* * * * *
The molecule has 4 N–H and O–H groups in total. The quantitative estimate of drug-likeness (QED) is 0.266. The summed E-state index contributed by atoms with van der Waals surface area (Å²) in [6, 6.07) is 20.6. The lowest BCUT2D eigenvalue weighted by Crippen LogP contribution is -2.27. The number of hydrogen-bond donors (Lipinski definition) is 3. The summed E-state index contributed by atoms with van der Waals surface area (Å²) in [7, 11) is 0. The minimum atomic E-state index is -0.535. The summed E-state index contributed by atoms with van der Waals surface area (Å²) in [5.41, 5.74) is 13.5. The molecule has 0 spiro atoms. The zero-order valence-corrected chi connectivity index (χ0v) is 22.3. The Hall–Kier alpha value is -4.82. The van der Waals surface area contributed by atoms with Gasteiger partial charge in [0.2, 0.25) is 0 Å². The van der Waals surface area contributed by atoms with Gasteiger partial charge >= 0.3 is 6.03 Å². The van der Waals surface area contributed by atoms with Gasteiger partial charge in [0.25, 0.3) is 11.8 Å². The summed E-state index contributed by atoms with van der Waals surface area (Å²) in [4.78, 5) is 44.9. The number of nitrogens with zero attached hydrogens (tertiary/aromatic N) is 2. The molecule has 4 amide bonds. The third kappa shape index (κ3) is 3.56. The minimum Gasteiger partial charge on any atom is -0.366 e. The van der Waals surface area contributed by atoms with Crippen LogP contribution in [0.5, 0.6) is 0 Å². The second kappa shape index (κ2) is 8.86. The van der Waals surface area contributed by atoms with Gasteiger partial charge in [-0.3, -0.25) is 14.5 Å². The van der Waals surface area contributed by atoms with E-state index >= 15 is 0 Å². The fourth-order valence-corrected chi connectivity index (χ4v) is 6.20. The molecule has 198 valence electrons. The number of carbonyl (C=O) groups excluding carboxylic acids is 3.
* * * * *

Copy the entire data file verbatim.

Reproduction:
The molecule has 4 N–H and O–H groups in total. The quantitative estimate of drug-likeness (QED) is 0.266. The summed E-state index contributed by atoms with van der Waals surface area (Å²) in [6, 6.07) is 20.6. The lowest BCUT2D eigenvalue weighted by Crippen LogP contribution is -2.27. The number of hydrogen-bond donors (Lipinski definition) is 3. The summed E-state index contributed by atoms with van der Waals surface area (Å²) in [7, 11) is 0. The minimum atomic E-state index is -0.535. The summed E-state index contributed by atoms with van der Waals surface area (Å²) in [5.41, 5.74) is 13.5. The molecule has 0 spiro atoms. The zero-order valence-corrected chi connectivity index (χ0v) is 22.3. The Hall–Kier alpha value is -4.82. The van der Waals surface area contributed by atoms with Gasteiger partial charge in [0.2, 0.25) is 0 Å². The van der Waals surface area contributed by atoms with Gasteiger partial charge >= 0.3 is 6.03 Å². The van der Waals surface area contributed by atoms with Gasteiger partial charge in [0.25, 0.3) is 11.8 Å². The summed E-state index contributed by atoms with van der Waals surface area (Å²) in [4.78, 5) is 44.9. The number of nitrogens with zero attached hydrogens (tertiary/aromatic N) is 2. The molecule has 4 amide bonds. The third kappa shape index (κ3) is 3.56. The minimum Gasteiger partial charge on any atom is -0.366 e. The van der Waals surface area contributed by atoms with Crippen LogP contribution in [0.5, 0.6) is 0 Å². The second kappa shape index (κ2) is 8.86. The van der Waals surface area contributed by atoms with Gasteiger partial charge in [-0.3, -0.25) is 14.5 Å². The van der Waals surface area contributed by atoms with E-state index >= 15 is 0 Å². The fourth-order valence-corrected chi connectivity index (χ4v) is 6.20. The molecule has 198 valence electrons. The number of carbonyl (C=O) groups excluding carboxylic acids is 3.